It’s been a long wait, but Oscar-nominated director Denis Villeneuve’s film of Frank Herbert’s SF-fantasy epic, Dune, is finally hitting the screen. Its theatrical premiere is Oct. 22; HBO Max will also stream it for a month. It was originally slated for a Nov. 20, 2020, release, but the Covid-19 pandemic caused multiple delays. Suspense is the mind-killer, but fans of the book need not have worried. The film—starring Timothée Chalamet, Rebecca Ferguson, Oscar Isaac, Zendaya, Javier Bardem, Jason Momoa, and many, many others—is not only a visually stunning space opera but also an impressively faithful interpretation of the text. A bit too faithful at times.
Herbert’s 1965 novel, which won a Hugo and a Nebula Award, tells a tale of dueling dynasties fighting over the desert planet Arrakis, informally known as Dune. It’s the only source of a substance called melange, or “spice,” which is the most valuable commodity in the universe. The Emperor grants stewardship of the planet to the wealthy House Atreides, ousting the former occupiers, the grotesquely evil House Harkonnen, who treated the tough local Fremen people with contempt. Arrakis is also the home of enormous, aggressive sandworms, which make harvesting mélange a very dangerous proposition. Teenage Paul Atreides, the son and heir of Duke Leto, heads to Arrakis with his family, but Baron Harkonnen’s sinister machinations eventually result in him and his mother, Lady Jessica—a member of a powerful sisterhood known as the Bene Gesserit—seeking refuge with the Fremen. Along the way, Paul displays supernatural abilities, which seem to confirm that that he’s a prophesied messiah-like figure.
The influence of Dune on the genres of fantasy and science fiction can’t be overstated; Star Wars, for one, clearly owes Herbert’s work a considerable debt. Its deep worldbuilding is consistently fascinating, and its characters’ political maneuvering is often riveting. The overall reading experience, however, can be slow-going. Herbert frequently spells out his characters’ italicized thoughts, which sometimes brings the action to a screeching halt: “Fremen! Paul thought. Who else would be so sure on the sand? Who else might be left out of your worries as a matter of course—because they are in no danger? They know how to live here! They know how to outwit the worm!” The novel also has a tendency to exoticize the Bedouin-like Fremen, and contains other deeply problematic elements; for example, the text dwells on the Baron Harkonnen’s weight, which it portrays as revolting. Herbert also chose to make this obscenely villainous and predatory figure the only gay character in the entire novel. At one point, the Baron expresses his desire to drug and rape a “young fellow” because he resembles his enemy, Paul Atreides.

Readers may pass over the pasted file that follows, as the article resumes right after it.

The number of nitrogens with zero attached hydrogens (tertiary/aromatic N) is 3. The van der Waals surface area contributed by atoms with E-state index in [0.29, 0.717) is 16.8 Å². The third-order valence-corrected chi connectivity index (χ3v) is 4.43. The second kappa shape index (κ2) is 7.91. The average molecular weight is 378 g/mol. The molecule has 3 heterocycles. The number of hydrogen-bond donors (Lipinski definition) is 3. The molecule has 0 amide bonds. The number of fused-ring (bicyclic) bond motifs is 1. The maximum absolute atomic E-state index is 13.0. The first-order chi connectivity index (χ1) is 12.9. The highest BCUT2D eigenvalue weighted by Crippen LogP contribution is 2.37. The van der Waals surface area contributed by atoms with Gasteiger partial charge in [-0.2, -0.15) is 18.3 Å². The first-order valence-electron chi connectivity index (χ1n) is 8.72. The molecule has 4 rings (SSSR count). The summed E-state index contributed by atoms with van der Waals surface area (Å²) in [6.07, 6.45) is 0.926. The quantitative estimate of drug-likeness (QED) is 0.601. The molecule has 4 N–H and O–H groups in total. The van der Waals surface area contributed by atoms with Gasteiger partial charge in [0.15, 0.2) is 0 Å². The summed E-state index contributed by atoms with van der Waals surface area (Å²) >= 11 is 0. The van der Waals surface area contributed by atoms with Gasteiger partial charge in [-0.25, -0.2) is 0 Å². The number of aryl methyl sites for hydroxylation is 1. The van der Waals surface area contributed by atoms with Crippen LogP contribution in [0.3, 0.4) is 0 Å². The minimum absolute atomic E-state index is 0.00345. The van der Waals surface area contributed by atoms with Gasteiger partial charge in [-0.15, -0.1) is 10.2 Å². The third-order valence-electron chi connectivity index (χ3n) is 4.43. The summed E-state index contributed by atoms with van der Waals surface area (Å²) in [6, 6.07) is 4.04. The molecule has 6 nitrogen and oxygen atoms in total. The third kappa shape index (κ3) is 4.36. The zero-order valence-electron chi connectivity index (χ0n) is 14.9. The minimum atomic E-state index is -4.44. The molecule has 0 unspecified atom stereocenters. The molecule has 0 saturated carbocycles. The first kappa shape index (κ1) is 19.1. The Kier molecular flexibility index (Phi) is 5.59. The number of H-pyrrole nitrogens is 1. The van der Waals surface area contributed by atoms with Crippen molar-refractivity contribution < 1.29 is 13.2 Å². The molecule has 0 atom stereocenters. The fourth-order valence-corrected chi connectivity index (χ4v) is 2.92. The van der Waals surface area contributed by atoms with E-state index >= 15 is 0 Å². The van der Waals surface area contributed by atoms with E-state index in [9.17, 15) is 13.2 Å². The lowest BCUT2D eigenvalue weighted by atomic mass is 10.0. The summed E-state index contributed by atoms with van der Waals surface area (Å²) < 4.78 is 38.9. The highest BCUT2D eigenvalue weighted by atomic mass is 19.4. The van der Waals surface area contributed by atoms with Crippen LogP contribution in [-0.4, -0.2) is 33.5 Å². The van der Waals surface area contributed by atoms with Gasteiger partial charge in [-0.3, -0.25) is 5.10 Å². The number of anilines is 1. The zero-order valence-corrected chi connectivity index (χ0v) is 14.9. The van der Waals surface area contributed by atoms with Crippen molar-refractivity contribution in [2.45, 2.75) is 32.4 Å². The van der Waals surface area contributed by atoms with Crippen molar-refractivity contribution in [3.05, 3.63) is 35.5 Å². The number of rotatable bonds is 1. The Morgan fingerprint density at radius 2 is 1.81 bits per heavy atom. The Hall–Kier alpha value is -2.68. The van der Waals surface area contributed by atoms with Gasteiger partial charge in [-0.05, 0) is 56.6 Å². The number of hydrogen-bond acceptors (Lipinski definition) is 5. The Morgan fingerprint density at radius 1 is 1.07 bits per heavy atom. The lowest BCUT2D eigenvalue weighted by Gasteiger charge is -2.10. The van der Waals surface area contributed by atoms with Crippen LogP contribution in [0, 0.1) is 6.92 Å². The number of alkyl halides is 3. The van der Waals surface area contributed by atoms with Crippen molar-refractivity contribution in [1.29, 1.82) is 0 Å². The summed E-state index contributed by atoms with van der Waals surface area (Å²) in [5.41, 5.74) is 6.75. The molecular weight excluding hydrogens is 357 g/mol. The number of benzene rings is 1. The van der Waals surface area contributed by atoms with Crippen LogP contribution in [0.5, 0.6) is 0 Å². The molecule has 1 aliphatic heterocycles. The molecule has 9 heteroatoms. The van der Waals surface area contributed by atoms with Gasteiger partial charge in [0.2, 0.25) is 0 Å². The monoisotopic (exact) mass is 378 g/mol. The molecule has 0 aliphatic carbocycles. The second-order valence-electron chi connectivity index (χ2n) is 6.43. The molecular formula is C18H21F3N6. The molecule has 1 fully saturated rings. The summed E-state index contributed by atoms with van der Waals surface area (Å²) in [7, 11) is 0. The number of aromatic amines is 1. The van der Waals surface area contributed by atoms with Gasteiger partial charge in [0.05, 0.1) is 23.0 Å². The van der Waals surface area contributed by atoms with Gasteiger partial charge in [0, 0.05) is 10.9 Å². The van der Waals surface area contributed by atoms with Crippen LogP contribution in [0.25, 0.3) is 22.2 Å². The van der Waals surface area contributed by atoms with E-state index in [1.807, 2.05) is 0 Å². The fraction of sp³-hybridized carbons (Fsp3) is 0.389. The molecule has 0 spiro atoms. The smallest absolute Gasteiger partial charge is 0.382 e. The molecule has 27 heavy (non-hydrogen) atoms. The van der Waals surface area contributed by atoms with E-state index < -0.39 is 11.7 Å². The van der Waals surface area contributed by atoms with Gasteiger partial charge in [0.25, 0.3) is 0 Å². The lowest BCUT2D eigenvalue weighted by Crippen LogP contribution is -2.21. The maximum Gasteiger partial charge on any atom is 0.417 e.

Villeneuve’s film wisely excises the gay demonization, but it keeps the implied fat-shaming; Stellan Skarsgård plays the Baron underneath extensive prosthetic makeup, while surrounded by a cast of largely very thin actors. It’s unfortunate that the filmmakers retain this detail, but perhaps unsurprising, as it mostly sticks to Herbert’s text in every other way—at least the text’s first half, which is all this installment covers. (The film’s opening title helpfully gives this film’s full name: Dune: Part One.)
Mostly, Villeneuve’s choices are to the story’s benefit. The deserts of Arrakis are simultaneously gorgeous and forbidding, and the sandworms terrifying and convincingly alien. Battle scenes that largely take place off-page in Herbert’s book become booming CGI extravaganzas onscreen, with a sense of scale that one rarely sees, even in an age of galaxy-spanning Marvel movies. Villeneuve fills the screen with massive objects—buildings, sandworms, starships, planets, and, yes, dunes—making viewers feel their awesome weight.
The cast also does its part to keep viewers’ attention. Isaac gives Duke Leto a gravitas and depth that’s only hinted at in the novel, and Bardem’s turn as Fremen leader Stilgar effectively highlights that character’s no-nonsense manner. Momoa is entertaining as happy warrior Duncan Idaho of House Atreides, as is Ferguson as the tense but quietly powerful Lady Jessica. Zendaya is fine in her relatively brief appearances as the Fremen Chani, but she gets little to do; she’ll likely have a more substantial role in the sequel. But Chalamet, as Paul, is a bit of a disappointment. He nails the early scenes, as Paul struggles with his destiny, but he’s less convincing during the heroic bits. The actor’s laid-back manner has a definite appeal, to be sure—his performance as Laurie in 2019’s Little Women is testament to that—but he’s simply unconvincing as a prospective savior. Still, there’s so much else that’s worthwhile in this adaptation, that it can withstand a shaky Chosen One—and even some shaky source material.
David Rapp is the senior Indie editor.